A new starting point
As locals cheered the opening of the bridge, officials vowed that this is mere the start pointing for future China-Maldives cooperation.
“This new bridge represents a new starting point for China-Maldives relations… and for the two countries to seek more mutually beneficial cooperation going forward and deliver tangible benefits to both of our peoples,” Wang said, noting China will continue to share opportunities with Maldives under the BRI and support social and economic development in Maldives.
“China and Maldives will always respect and support each other and together we set a good example of countries different in size treating each other as equals, seeking win-win cooperation. No matter how the international environment will change, China will always be Maldives good friend and partner,” he said, prompting a round of applause among the audience.
Apart from the bridge, China has also helped Maldives to build roads and other infrastructure projects. And the increased cooperation between China and Maldives has even drawn weary from some countries, most noticeably India, which has traditional seen Maldives under its wing, with some media reports even suggesting that the Maldivian government is handing over its country to China because of debt.
But Maldivian officials strongly pushed back on such claims.
“Being the chair of the public accounts committee for the last four years, being the person who sat in the chair to revive the budget for the last consecutive four years… I could assure the entire international community there is nothing like that happening. China has been very generous,” Ahmed Hihan Hussain, majority leader of the People’s Majlis, Maldives’ Parliament, told the Global Times.
Liang Haiming, chairman of the China Sild Road iValley Research Institute, said that the China-Maldives Friendship Bridge, contrary to baseless claims and accusations about Chinese investments overseas, reflects of China’s vision for the BRI: sharing opportunities, joint development and mutual win.
“China proposed the BRI to bring tangible benefits and interests to the people in all the participant countries, including Maldives… [the bridge] represents a constructive step for both BRI and Maldives,” Liang told the Global Times, adding that China is helping these countries using its economic model which pays great importance to infrastructure. “In China, we believe that to prosper, we must build the road first. We hope by helping building roads for these countries, we also help their long-term development.”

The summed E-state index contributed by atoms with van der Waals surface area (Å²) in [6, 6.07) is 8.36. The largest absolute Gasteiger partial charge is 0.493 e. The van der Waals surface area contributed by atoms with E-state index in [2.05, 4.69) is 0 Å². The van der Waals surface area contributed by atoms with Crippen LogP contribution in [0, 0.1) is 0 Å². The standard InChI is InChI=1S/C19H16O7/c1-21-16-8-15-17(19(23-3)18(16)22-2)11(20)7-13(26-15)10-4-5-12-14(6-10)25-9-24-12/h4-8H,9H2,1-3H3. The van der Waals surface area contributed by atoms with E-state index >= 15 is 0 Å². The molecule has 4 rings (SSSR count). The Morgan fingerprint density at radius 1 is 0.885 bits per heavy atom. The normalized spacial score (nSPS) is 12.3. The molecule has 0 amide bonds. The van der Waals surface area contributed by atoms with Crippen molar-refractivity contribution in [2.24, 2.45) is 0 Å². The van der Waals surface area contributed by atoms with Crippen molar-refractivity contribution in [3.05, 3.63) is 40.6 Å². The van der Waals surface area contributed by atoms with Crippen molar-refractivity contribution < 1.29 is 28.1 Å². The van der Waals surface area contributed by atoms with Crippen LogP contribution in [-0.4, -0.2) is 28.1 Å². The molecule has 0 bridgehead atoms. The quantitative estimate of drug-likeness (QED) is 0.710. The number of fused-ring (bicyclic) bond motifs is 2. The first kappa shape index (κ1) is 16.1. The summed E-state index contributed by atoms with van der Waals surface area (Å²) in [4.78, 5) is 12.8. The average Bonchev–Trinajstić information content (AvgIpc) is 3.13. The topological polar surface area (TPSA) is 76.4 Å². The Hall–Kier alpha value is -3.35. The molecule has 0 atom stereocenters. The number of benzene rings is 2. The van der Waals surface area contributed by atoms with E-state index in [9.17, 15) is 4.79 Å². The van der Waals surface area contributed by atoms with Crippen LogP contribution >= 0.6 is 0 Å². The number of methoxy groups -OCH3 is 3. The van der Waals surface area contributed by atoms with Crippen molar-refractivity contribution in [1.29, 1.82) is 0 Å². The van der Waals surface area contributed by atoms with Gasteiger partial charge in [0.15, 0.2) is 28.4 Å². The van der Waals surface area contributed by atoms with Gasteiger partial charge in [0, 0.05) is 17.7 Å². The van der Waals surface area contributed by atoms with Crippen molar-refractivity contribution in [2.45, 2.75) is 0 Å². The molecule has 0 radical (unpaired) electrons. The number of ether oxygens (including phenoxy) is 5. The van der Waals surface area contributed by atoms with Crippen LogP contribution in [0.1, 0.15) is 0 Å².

Behind all the cheering and praises for the China-Maldives Friendship Bridge on Thursday night was also another showcase of China’s rising capabilities in building world-class bridges in harsh conditions and short deadlines.
“The China-Maldives Friendship Bridge fully reflected China’s for capabilities in technology and execution in the area of bridge building,” said a statement from the project’s contractor CCCC Second Harbour Engineering Co, a unit of China Communications Constructions Co, noting that the bridge was built using Chinese technologies, equipment, material as well as standards
“To build such a world-class bridge using our own standards and equipment is an opportunity to promote Chinese standards, technology and equipment on the world stage,” Duoyun, head engineer for the China-Maldives Friendship Bridge project.
Cheng said that his team and construction workers had to overcome unpredictable coral geology, rough waves and hydrodynamic conditions and an extremely tight deadline, and they did.
During the project, CCCC Second Harbour Engineering has gained approval for 11 patent rights to technologies related to construction on coral, according to the statement.
“When we first arrived here, I think many people were skeptical because we were starting something that many had studies for decades and couldn’t do. But overtime they realized that the bridge is finally coming,” said Cheng.
But things were not easy, apart from all the technological difficulties, they were also only given 33 months to complete something that could in normal cases require at least five years, Cheng said.
“It has been so nerve-racking the whole time. I have literally put our lives on the line to make sure we finish this project on time,” Cheng said, “But this is such an important project decided by the two governments, so we had to get it done. There is no other choice. This is not about us. It’s about two countries.”